Can Otto Warmbier Be Rescued? North Korea Won't Release The Imprisoned American Student For Nothing

American student Otto Warmbier has been sentenced to 15 years hard labor in North Korea for allegedly stealing a poster from a hotel room. As veteran diplomat Bill Richardson attempts to negotiate a deal with the North Koreans, one question is on everyone's mind: Can Otto Warmbier be rescued? Well, this depends on how you define "rescued."

If rescuing means that an elite military team parachutes into the country, stealthily takes out North Korean prison guards, snatches Warmbier, and airlifts him out of there before anyone's the wiser, then no, he can't be rescued, because the proven method of procuring the release of Americans held hostage in North Korea seems to be getting a high-profile, respected American politician to travel to the country in an attempt to negotiate their release.

That's exactly what happened in 2009 after Laura Ling and Euna Lee, two American journalists, were sentenced to 12 years hard labor for illegally entering the country from China. After five months' imprisonment, Ling and Lee were released after Bill Clinton made a visit to the DPRK. Clinton met with North Korean officials and took a photo with then-dictator Kim Jong-il, and apparently, this was enough to convince the country's leadership to free Ling and Lee.

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A similar situation played out more recently with Kenneth Bae and Matthew Todd Miller. Bae, a Korean-American Christian missionary, was imprisoned in November 2012 for alleged proselytizing, while Miller reportedly attempted to gain asylum in North Korea for reasons that remain mysterious. Both of them were released in November 2014 after National Intelligence Director James Clapper paid a visit to the country.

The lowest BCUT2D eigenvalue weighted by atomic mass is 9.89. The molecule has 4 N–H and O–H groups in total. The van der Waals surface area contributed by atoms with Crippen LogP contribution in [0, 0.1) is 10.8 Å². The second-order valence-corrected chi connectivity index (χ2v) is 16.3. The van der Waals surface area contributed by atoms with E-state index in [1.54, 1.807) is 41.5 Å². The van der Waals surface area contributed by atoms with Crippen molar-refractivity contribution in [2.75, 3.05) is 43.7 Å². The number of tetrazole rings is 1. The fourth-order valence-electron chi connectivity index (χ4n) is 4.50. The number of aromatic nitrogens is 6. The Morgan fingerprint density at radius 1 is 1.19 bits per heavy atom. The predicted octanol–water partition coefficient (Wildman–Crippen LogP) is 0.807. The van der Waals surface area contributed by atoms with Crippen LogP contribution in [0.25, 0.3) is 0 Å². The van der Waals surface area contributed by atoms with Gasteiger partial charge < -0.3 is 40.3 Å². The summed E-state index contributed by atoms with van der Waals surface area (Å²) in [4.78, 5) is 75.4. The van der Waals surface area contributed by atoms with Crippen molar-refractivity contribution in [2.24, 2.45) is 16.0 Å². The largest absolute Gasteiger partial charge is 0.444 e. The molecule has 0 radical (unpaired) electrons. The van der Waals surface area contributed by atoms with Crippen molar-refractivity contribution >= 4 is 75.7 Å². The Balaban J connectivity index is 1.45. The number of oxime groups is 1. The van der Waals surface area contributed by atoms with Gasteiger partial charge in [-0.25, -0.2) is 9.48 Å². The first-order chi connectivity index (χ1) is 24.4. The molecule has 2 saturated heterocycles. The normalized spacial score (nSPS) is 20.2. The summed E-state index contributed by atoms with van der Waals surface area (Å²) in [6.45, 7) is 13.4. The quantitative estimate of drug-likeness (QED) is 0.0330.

This technique — deploying a high-level current or former American official to North Korea to free an American prisoner — works in part because it helps North Korea with its own domestic propaganda. According to the story the DPRK tells its people, North Korea is among the most highly-respected nations in the world, and America one of the least. That's patent nonsense, of course — North Korea is actually one of the most hated countries on the planet — but it's part of the national myth, and its state-run media is full of stories about world leaders paying respects on Kim Jong-Il's birthday, or American warmongers being denounced by other countries, and so on.

Through that lens, it makes perfect sense that North Korea would place a high value on visits from American diplomats, because these visits reinforce North Korea's international stature in the eyes of its citizens. It's no accident that the country forced Bill Clinton to take a picture with Kim Jong-Il before releasing Ling and Lee. An image like that reinforces the idea that North Korea commands the respect of the world, because why else would a former American president make such a long trip?

Currently, former U.S. ambassador Bill Richardson is attempting to negotiate Warmbier's release. But Richardson is a somewhat low-profile politician, and in exchange for freeing Warmbier, North Korean officials may demand the presence of a more visible politician. Who that politician might be is anyone's guess.